When was the last time you prayed for guidance in your life?
When was the last time you got away to pray in quiet?
When was your last spiritual retreat?
When was the last time you prayed about a decision you had to make?
When was the last time you prayed that God would use you in your day?
Mother Teresa said “I used to pray that God would feed the hungry, or do this or that, but now I pray that he will guide me to do whatever I'm supposed to do, what I can do. I used to pray for answers, but now I'm praying for strength. I used to believe that prayer changes things, but now I know that prayer changes us and we change things.”
- C.S. Lewis stated, “Prayer Changes Me
Author CS Lewis the author of the widely read children’s books, The Narnia Chronicles, as well as many novels for grown-ups and books on issues surrounding the Christian faith stated “Prayer Changes Me” There is a movie title Shadowlands it tells Lewis’ story, focusing in particular on his relationship with his wife, Joy Gresham. Gresham and Lewis meet while Lewis is a Don (Lecturer) at Oxford University. After Joy is diagnosed with cancer the couple marry. The movie invites us to witness their love, their pain, their grief, their struggles with faith and God. Eventually Joy dies. At one point in the story a friend says to Lewis, “Christopher can scoff, Jack, but I know how hard you’ve been praying; and now God is answering your prayers.” Lewis replies “That’s not why I pray, Harry. I pray because I can’t help myself. I pray because I’m helpless. I pray because the need flows out of me all the time, waking and sleeping. It doesn’t change God, it changes me.”
In the same vein Jesus prayed for God’s will, even at His own expense in the Garden.
Do you ever struggle with understanding God’s ways? Or do you get the idea, now and then, that Jesus didn’t know what it was like to be you? If you’re going through a difficult time, whatever it is, it’s safe to say Jesus dealt with feelings far more isolated and painful than you ever will.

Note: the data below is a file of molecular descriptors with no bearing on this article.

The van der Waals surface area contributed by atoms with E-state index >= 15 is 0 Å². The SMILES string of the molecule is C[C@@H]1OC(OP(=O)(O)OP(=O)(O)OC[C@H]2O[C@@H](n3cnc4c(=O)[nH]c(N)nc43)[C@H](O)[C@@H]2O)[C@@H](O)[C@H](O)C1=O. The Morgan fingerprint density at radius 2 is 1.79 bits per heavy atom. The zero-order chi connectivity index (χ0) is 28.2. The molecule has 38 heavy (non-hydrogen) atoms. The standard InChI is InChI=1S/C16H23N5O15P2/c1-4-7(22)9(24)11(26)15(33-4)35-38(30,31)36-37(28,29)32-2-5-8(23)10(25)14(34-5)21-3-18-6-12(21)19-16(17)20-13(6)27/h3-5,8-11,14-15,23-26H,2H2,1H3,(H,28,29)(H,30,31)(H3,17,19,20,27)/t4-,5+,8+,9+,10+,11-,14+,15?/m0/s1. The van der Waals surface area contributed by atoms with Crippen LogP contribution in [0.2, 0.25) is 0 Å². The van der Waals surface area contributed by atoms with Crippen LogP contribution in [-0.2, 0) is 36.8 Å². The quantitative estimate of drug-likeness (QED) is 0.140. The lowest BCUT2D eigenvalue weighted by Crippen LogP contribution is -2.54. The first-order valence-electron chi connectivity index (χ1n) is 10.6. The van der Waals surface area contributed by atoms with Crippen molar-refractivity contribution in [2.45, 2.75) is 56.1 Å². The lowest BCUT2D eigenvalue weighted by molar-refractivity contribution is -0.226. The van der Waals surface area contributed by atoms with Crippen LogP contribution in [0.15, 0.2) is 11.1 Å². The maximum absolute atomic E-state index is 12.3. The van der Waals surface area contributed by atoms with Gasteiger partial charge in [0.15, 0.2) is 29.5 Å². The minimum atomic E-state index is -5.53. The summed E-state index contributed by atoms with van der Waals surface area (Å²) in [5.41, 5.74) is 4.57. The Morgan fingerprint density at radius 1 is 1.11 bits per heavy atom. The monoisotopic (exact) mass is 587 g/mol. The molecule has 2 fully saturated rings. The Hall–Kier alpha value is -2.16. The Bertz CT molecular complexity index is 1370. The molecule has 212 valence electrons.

He was not only tortured and murdered for His relationship to God the Father and for being willing to be obedient to God, but He chose to walk toward it - willingly with the intention of obedience unto death.
In Luke 22:42, Jesus showed His humanity more than at any other time, when He prayed in the Garden with literally blood, sweat and tears: “Father, if You are willing, remove this cup from Me; yet not My will, but Yours be done.”
Jesus clearly wrestled with what would happen to Him in the next several hours and days and He wrestled with those thoughts alone, too. Three of His closest friends, whom He brought along with Him that evening for His prayer support, couldn’t stay awake to pray for Him a few yards away, even though He interrupted His prayer time twice to come back to the huddle and ask them to keep praying for Him.
Jesus’ persistence in prayer, to the point of blood and sweat, shows us He wrestled with His imminent death. Yet, He ultimately wanted God’s way, not His.
Jesus’ prayer was a beautiful example to us of His obedience unto death, as He sought God’s glory, regardless of what it meant to Him, personally. His struggle in prayer that night in the Garden is evidence that we have a High Priest who can sympathize with our weaknesses, our temptations and our struggles (Hebrews 4:15-16) and therefore, we can draw near to Him with confidence when we have a need.